There was a meltdown in metal stocks
on Monday as a debt crisis at one of China’s biggest property developers, Evergrande, led to a global decline in industrial metals and ore prices.
The BSE Metal index, which tracks the prices of India’s top 10 metal and mining companies, was down 6.8 per cent on Monday, its worst showing in months. In comparison, the Sensex was down 0.9 per cent during the day.
The sell-off in the metal space was led by steel makers and iron ore producers while non-ferrous metal producers escaped with minor losses. Tata Steel was the biggest loser and down 9.5 per cent on Monday. It was followed by Jindal Steel & Power (9.1 per cent); NMDC (7.7 per cent); and JSW Steel (7 per cent).
The Monday sell-off in metal stocks
punched a Rs 57,000-crore hole in the pocket of investors. The 10 stocks in the BSE Metal index ended the day with a combined market capitalisation of Rs 8.85 trillion, down from Rs 9.42 trillion on Friday.
This is a sharp reversal for the metal stocks, which have been some of the biggest gainers of the post-pandemic rally on the bourses. The BSE Metal index is still up nearly 234 per cent since March 2020 against a 98.5 per cent rise in the Sensex in the period.
However, including the fall on Monday, the BSE Metal index is now down 9.2 per cent since the end of July this year (see the adjoining charts).
While the immediate trigger for the sell-off in metal space has been the debt woes of Evergrande, China
biggest property developer, most analysts expect more correction in metal prices and metal stocks
in the coming weeks.
The debt default by Evergrande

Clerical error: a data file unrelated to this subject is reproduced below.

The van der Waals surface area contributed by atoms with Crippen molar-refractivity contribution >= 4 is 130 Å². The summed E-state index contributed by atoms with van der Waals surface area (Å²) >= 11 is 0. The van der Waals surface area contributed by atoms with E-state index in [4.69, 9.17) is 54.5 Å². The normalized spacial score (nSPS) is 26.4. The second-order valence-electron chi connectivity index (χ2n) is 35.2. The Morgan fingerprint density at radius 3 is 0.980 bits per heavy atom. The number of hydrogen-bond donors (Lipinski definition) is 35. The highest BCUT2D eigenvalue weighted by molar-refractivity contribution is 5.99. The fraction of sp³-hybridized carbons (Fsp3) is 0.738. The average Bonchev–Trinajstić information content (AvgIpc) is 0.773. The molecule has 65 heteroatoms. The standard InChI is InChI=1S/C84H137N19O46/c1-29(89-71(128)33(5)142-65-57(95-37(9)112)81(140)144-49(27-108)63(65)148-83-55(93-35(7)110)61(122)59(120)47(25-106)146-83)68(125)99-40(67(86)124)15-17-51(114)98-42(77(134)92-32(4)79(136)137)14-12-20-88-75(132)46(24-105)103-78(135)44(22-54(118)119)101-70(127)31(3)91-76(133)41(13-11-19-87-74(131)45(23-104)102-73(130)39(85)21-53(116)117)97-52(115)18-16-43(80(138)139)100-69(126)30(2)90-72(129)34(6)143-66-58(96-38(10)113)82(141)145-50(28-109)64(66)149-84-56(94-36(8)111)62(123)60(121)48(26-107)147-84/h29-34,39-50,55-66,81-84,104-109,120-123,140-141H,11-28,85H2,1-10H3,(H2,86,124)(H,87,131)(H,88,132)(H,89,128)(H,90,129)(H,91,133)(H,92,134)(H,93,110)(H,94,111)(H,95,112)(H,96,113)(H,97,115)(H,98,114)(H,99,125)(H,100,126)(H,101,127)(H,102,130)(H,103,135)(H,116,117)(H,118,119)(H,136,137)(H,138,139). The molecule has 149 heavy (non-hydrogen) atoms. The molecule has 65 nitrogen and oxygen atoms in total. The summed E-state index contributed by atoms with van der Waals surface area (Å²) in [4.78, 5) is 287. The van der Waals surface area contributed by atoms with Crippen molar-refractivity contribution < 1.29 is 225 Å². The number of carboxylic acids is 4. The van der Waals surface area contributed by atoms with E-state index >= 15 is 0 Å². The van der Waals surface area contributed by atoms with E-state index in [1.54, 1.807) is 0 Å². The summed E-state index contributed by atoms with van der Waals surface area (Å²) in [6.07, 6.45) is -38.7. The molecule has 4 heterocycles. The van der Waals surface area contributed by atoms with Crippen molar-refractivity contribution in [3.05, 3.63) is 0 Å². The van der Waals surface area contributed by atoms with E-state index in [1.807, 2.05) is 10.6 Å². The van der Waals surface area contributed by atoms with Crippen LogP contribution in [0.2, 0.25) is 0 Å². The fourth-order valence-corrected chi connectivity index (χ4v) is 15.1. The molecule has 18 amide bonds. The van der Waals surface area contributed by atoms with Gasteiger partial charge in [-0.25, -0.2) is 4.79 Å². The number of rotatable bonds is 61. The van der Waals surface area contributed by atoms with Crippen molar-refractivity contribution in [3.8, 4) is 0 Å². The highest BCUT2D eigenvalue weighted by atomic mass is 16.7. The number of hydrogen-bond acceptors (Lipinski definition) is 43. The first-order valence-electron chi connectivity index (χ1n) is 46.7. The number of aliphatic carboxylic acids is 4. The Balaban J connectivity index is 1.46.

is expected to cause a financial contagion in the Chinese real estate and the construction sector, leading to more defaults and a big correction in property prices in mainland China.
This will lead to a sharp decline in construction activities and new property launches in China, adversely affecting the global demand for steel and other construction materials.
“Lead indicators of Chinese demand for steel continue to worsen. Weak real estate data as well as contagion fears on account of debt defaults in the high-yield developer market, sets a context for the current steel production cuts,” write Abhijit Mitra & Mohit Lohia of ICICI Securities.
According to analysts, real estate accounts for nearly 40 per cent of all steel consumption in China
and the Chinese economy consumes 55-60 per cent of global steel production.
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is the 800-pound Gorilla in the market right now, there has been a string of bankruptcy trials behind this. Combining the 10 names that are facing significant stress, the liabilities exposed to default are over $500 billion, including payments to suppliers and employees. The whole ecosystem is on the brink, which is a massive risk to the bulk metals complex,” said Dhananjay Sinha, managing director and chief strategist, JM Finance Institutional Equity.
A decline in metal demand in China will result in a sharp drop in metal prices especially steel and iron ore, adversely affecting the revenues and profitability of steel makers, including Indian companies.
Analysts point out a sharp rise in the margins and profitability of steel makers in the last two quarters was largely driven by higher price realisation rather than volume growth. They now expect the price gains to reverse.
For example, analysts at ICICI Securities expect a sequential decline in the margins and profitability for steel makers in the forthcoming quarters, especially Steel Authority of India (SAIL) and Jindal Steel & Power.
The iron ore market has reacted first and the ore prices in China are down 23 per cent during the month of September so far. In comparison, HR steel prices in China have been stable and are up 0.8 per cent in the month and have declined by just 1.5 per cent in the last week. Similarly, the London Metal index, which tracks the prices of non-ferrous metals, has corrected by 0.74 per cent during the month so far.
Analysts, however, see the fall in iron ore prices a lead indicator and expect steel prices to decline soon. “A decline in iron ore prices has always been a precursor to a correction in steel prices,” said Sinha.
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